Hubbardston Nonesuch (I think - bit of a mixup with tags): Pleasant apple-that-tasted-like-an-apple. Midseason, moderate vigor.

I’ve had a couple others that were disappointing but I’m not going to name names because (a) some of them were picked way too early because the squirrels and/or birds were getting after them, (b) at least one may not be what it was supposed to be, and (c) it’s way to early to form a negative judgment.

Korean Giant has been very easy to grow so far. Precocious, prolific, and pleasant eating, though the fruit was very-not-giant (probably due to the drought last year), and not as crisp as Asian pears that I’ve bought in the past.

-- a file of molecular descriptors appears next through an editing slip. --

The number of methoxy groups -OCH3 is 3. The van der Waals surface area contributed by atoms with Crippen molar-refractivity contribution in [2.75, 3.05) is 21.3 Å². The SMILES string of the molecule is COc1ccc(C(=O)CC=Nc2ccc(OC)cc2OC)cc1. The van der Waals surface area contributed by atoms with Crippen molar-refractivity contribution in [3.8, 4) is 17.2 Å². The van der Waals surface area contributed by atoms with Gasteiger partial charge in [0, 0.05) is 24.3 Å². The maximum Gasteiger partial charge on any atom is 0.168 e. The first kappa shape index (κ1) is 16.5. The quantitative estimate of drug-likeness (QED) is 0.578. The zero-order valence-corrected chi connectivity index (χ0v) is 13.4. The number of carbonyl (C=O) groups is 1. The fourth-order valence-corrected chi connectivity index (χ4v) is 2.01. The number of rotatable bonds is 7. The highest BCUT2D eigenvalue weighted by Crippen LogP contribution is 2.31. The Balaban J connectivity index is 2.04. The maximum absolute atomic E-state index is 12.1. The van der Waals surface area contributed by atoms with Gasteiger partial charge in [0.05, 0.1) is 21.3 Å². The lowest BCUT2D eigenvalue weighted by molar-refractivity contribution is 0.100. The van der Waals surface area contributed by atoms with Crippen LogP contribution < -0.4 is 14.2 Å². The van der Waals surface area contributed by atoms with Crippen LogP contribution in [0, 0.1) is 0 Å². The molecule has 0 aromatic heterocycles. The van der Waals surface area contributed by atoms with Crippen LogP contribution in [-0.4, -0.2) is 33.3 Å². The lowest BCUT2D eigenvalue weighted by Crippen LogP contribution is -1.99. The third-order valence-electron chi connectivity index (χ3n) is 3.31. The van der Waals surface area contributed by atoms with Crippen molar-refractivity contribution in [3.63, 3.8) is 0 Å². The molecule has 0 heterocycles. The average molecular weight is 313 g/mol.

I haven’t sprayed yet. Issues so far have been aphids (mostly just an annoyance, controlled by squishing), pear blister mites (big problem on European pears but they seem to be growing out of them, KG seems less affected), Cedar Apple Rust (annoying but mostly cosmetic on the varieties I grow), and Marsonnina leaf blotch (this one has been my main problem so far - will cause early defoliation and may be the thing that prompts me to actually start spraying).

I haven’t seen much if any evidence of scab as yet (I did try to pick out less susceptible varieties).

Hope this is helpful (but again, do take it with a grain of salt - I’m just starting to learn myself).


I like Russet apples. Hoople’s Antique Gold, Golden Russet, Roxbury Russet have done well and tasted good here.

I really like Calville Blanc D’Hiver and Crunch A Bunch. The red flesh one I love is Pink Parfait.